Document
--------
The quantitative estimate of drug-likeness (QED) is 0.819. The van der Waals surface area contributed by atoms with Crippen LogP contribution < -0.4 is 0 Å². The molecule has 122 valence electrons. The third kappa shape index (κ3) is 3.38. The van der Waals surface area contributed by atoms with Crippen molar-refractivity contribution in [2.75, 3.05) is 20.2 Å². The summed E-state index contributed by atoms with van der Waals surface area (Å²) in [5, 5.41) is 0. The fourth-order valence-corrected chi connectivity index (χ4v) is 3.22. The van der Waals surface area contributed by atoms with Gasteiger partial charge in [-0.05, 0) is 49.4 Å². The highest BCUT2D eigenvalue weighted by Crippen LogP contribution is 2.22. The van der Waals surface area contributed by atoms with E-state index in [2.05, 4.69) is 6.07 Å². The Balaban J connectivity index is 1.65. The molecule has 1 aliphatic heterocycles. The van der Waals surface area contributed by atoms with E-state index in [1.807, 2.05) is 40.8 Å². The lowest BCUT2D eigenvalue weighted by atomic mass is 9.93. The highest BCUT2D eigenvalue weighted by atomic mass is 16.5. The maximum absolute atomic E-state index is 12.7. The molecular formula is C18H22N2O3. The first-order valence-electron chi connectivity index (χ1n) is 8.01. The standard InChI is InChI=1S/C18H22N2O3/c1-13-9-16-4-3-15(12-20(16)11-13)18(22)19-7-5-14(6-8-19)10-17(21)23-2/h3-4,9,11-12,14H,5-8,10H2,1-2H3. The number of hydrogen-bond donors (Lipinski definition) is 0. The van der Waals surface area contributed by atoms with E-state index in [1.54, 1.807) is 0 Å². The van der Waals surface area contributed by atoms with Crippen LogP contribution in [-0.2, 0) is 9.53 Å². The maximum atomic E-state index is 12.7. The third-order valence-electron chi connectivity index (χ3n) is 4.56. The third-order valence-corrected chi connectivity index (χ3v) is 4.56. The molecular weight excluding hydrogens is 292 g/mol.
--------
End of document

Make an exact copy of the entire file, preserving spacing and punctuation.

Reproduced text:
The quantitative estimate of drug-likeness (QED) is 0.819. The van der Waals surface area contributed by atoms with Crippen LogP contribution < -0.4 is 0 Å². The molecule has 122 valence electrons. The third kappa shape index (κ3) is 3.38. The van der Waals surface area contributed by atoms with Crippen molar-refractivity contribution in [2.75, 3.05) is 20.2 Å². The summed E-state index contributed by atoms with van der Waals surface area (Å²) in [5, 5.41) is 0. The fourth-order valence-corrected chi connectivity index (χ4v) is 3.22. The van der Waals surface area contributed by atoms with Gasteiger partial charge in [-0.05, 0) is 49.4 Å². The highest BCUT2D eigenvalue weighted by Crippen LogP contribution is 2.22. The van der Waals surface area contributed by atoms with E-state index in [2.05, 4.69) is 6.07 Å². The Balaban J connectivity index is 1.65. The molecule has 1 aliphatic heterocycles. The van der Waals surface area contributed by atoms with E-state index in [1.807, 2.05) is 40.8 Å². The lowest BCUT2D eigenvalue weighted by atomic mass is 9.93. The highest BCUT2D eigenvalue weighted by atomic mass is 16.5. The maximum absolute atomic E-state index is 12.7. The molecular formula is C18H22N2O3. The first-order valence-electron chi connectivity index (χ1n) is 8.01. The standard InChI is InChI=1S/C18H22N2O3/c1-13-9-16-4-3-15(12-20(16)11-13)18(22)19-7-5-14(6-8-19)10-17(21)23-2/h3-4,9,11-12,14H,5-8,10H2,1-2H3. The number of hydrogen-bond donors (Lipinski definition) is 0. The van der Waals surface area contributed by atoms with E-state index in [1.54, 1.807) is 0 Å². The van der Waals surface area contributed by atoms with Crippen LogP contribution in [-0.2, 0) is 9.53 Å². The maximum atomic E-state index is 12.7. The third-order valence-electron chi connectivity index (χ3n) is 4.56. The third-order valence-corrected chi connectivity index (χ3v) is 4.56. The molecular weight excluding hydrogens is 292 g/mol.